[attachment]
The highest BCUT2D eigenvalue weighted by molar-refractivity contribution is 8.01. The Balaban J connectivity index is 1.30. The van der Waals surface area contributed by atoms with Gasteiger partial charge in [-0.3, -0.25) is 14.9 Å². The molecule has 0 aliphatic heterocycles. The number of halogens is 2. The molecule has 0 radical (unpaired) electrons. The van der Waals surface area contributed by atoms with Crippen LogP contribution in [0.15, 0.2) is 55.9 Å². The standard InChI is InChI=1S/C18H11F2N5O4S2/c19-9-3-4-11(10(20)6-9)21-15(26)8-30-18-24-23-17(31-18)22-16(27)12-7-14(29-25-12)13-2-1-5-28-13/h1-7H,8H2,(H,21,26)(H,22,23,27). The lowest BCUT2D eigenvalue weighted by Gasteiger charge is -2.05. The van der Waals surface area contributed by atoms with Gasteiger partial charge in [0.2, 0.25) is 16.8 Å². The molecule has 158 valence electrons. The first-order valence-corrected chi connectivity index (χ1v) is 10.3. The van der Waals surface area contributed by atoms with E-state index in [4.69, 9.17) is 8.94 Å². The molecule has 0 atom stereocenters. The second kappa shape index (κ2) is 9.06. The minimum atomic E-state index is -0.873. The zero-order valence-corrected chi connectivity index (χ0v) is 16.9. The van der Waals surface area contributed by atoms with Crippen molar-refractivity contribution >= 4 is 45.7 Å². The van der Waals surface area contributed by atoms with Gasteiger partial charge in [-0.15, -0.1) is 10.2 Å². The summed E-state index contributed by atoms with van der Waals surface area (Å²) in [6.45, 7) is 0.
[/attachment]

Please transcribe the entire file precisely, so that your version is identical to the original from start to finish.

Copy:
The highest BCUT2D eigenvalue weighted by molar-refractivity contribution is 8.01. The Balaban J connectivity index is 1.30. The van der Waals surface area contributed by atoms with Gasteiger partial charge in [-0.3, -0.25) is 14.9 Å². The molecule has 0 aliphatic heterocycles. The number of halogens is 2. The molecule has 0 radical (unpaired) electrons. The van der Waals surface area contributed by atoms with Crippen LogP contribution in [0.15, 0.2) is 55.9 Å². The standard InChI is InChI=1S/C18H11F2N5O4S2/c19-9-3-4-11(10(20)6-9)21-15(26)8-30-18-24-23-17(31-18)22-16(27)12-7-14(29-25-12)13-2-1-5-28-13/h1-7H,8H2,(H,21,26)(H,22,23,27). The lowest BCUT2D eigenvalue weighted by Gasteiger charge is -2.05. The van der Waals surface area contributed by atoms with Gasteiger partial charge in [0.2, 0.25) is 16.8 Å². The molecule has 158 valence electrons. The first-order valence-corrected chi connectivity index (χ1v) is 10.3. The van der Waals surface area contributed by atoms with E-state index in [4.69, 9.17) is 8.94 Å². The molecule has 0 atom stereocenters. The second kappa shape index (κ2) is 9.06. The minimum atomic E-state index is -0.873. The zero-order valence-corrected chi connectivity index (χ0v) is 16.9. The van der Waals surface area contributed by atoms with Crippen molar-refractivity contribution >= 4 is 45.7 Å². The van der Waals surface area contributed by atoms with Gasteiger partial charge in [-0.15, -0.1) is 10.2 Å². The summed E-state index contributed by atoms with van der Waals surface area (Å²) in [6.45, 7) is 0.